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Professional and Personal Pointers for Credible Communication

The views expressed are those of the author and do not necessarily reflect the views of ASPA as an organization.

By Robert A. Hunter
December 5, 2020

Some years ago, I earned a graduate degree in communication. I’m not sure how much I learned, for some conversations with my wife result in her suggesting that I should go back to school.

Nevertheless, over the years, I’ve observed some good examples of innovative ways to make a point, persuade or clearly communicate. I’d like to share a few of them.

One of the best illustrations I’ve ever seen was portrayed in the 1985 biographical motion picture Mask. In it a character named Rocky was a young counselor in a summer camp for blind youth. The object of his affection quickly became Diana—a sightless student in the camp. One day, the two of them were riding horses through the nearby countryside. Rocky attempted to enhance the pleasure of the ride by describing the scene before them—the brilliant sunshine in the bright blue sky, the blue water in the river, the green grass waving in the gentle breeze and the white, billowy clouds.

“Rocky, I don’t know colors. I’ve been blind since birth,” she said. His determination to help her understand colors moved him overnight to develop a creative way to tangibly teach her about what they’d experienced on their excursion. So, the next morning, he was prepared. Rocky led Diana to the camp kitchen where he pulled an ice cold rock from the freezer, put it in her hand, and said, “This is blue.” Then he put a stone from the cool refrigerator in her hand and said, “This is green.” Next, he pulled a rock from a boiling pan of water which was so hot Diana had to juggle it from hand to hand. “This is red,” said Rocky, “And when it cools down, it will be pink.” Finally, he took some white, fluffy cotton balls from the first aid box and handed them gently to her, saying, “And this is billowy.”

“I understand,” she said, “I understand.”

The renowned deaf-blind Helen Keller visited a large religious gathering years ago to give a speech in which she declared she had learned of that religion’s signature hymn and that she’d like to hear it. The astonished congregation watched as the president of the church led her to the organ and placed her hand on the console. The organist played the music. She “heard” the song through vibrations and she began to weep.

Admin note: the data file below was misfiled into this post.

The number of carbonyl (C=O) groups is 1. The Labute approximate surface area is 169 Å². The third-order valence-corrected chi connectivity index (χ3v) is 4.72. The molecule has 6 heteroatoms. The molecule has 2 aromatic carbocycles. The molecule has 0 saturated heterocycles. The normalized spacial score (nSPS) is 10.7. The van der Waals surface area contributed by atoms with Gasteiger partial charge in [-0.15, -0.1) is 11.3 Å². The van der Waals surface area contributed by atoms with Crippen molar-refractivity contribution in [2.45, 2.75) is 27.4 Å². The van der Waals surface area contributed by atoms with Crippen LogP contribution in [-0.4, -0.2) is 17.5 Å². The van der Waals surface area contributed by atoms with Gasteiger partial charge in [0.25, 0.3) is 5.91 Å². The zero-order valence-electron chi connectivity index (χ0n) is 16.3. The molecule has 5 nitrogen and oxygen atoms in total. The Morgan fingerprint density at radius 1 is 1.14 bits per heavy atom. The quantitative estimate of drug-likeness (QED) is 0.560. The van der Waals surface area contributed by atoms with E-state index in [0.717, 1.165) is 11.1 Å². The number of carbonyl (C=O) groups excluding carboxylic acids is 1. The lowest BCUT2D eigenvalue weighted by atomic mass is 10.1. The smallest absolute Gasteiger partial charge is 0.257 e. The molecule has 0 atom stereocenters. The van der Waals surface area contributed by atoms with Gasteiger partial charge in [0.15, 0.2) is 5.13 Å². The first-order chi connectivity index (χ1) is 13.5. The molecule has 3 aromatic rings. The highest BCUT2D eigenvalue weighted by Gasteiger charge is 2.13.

These remarkable examples tell me that we can find innovative ways to communicate almost anything to anyone.

While serving as city manager of Ogden, Utah, I often traveled with police officers to convey a feeling of support.

Some of my experiences were heartwarming, when, for example, I was riding with a patrolman who parked the car in his assigned minority neighborhood and said, “Let’s get out and walk. I want you to meet my families.”

We strolled for a few blocks. I watched as he greeted by name those who were on their front porch and asked how they were doing. Certainly, he was implicitly communicating, “I’m your friend and I’m here to help you.”

In another experience, I realized that our city’s franchised private ambulance service was performing disgustingly and determined that the best course would be to turn the service to our EMT firefighters who immediately rejected the notion that they would become “gurney pushers.”

Inspired by having watched the movie Mask and my experience with the police officer, I pondered ways to incentivize the firefighters. So, I spent days, maybe weeks, of eating with, sleeping in the dorms with, and going on calls with these emergency personnel. In that process, I learned of their specific concerns and was able to express my need for their reliable service which would bring lucrative resources to pay for the equipment and facilities they needed. The ambulance transfer to the fire department was successful because we communicated by listening to each other, understanding mutual needs, and building trust.

It’s also important to understand that we cannot not communicate. Thus, we must be careful in everything we do in order not to engender unwanted messages.

I remember a time when a colleague of mine who was a lay leader of his congregation, knowing of my addiction recovery volunteerism, asked if I had a book on anger management to help one of his members. I took it to his open office, and finding him not present, left it on his desk. Soon, others in the office began to wonder about him. It was an amusing reminder that confidential communication should be wrapped in “brown paper.”

In communication, it is critical for the encoder (the message originator) to understand the way the decoder (the person or body receiving the message) will interpret the information conveyed. Thus, the message—direct or indirect—must be carefully prepared to achieve positive results.

My personal hope is that I will become creative enough to improve communication with my wife.


Author: Robert A. Hunter is a longtime community leader in Utah, teaches Leadership and Political Life at Weber State University, and serves as public policy liaison for United Way of Northern Utah.

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